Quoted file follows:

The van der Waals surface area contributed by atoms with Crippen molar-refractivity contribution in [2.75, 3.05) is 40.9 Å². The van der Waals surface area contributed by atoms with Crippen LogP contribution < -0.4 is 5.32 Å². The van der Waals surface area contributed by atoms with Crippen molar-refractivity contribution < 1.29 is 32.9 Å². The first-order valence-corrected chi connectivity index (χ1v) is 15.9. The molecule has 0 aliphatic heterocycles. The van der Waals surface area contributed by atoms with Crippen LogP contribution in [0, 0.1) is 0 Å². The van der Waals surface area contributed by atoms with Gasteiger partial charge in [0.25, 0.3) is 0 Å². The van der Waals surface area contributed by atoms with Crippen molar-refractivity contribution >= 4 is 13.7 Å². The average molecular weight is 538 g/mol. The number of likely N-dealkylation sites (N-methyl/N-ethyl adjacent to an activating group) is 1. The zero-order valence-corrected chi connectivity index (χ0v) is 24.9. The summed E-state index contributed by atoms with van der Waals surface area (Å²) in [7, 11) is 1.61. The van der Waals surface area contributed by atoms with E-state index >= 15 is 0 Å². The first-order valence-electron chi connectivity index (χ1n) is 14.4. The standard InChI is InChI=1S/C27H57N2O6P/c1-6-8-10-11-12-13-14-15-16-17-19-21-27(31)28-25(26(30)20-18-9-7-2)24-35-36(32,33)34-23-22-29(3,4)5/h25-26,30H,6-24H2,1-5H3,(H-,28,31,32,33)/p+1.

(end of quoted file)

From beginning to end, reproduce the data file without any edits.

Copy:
The van der Waals surface area contributed by atoms with Crippen molar-refractivity contribution in [2.75, 3.05) is 40.9 Å². The van der Waals surface area contributed by atoms with Crippen LogP contribution < -0.4 is 5.32 Å². The van der Waals surface area contributed by atoms with Crippen molar-refractivity contribution < 1.29 is 32.9 Å². The first-order valence-corrected chi connectivity index (χ1v) is 15.9. The molecule has 0 aliphatic heterocycles. The van der Waals surface area contributed by atoms with Crippen LogP contribution in [0, 0.1) is 0 Å². The van der Waals surface area contributed by atoms with Gasteiger partial charge in [0.25, 0.3) is 0 Å². The van der Waals surface area contributed by atoms with Crippen molar-refractivity contribution >= 4 is 13.7 Å². The average molecular weight is 538 g/mol. The number of likely N-dealkylation sites (N-methyl/N-ethyl adjacent to an activating group) is 1. The zero-order valence-corrected chi connectivity index (χ0v) is 24.9. The summed E-state index contributed by atoms with van der Waals surface area (Å²) in [7, 11) is 1.61. The van der Waals surface area contributed by atoms with E-state index >= 15 is 0 Å². The first-order valence-electron chi connectivity index (χ1n) is 14.4. The standard InChI is InChI=1S/C27H57N2O6P/c1-6-8-10-11-12-13-14-15-16-17-19-21-27(31)28-25(26(30)20-18-9-7-2)24-35-36(32,33)34-23-22-29(3,4)5/h25-26,30H,6-24H2,1-5H3,(H-,28,31,32,33)/p+1.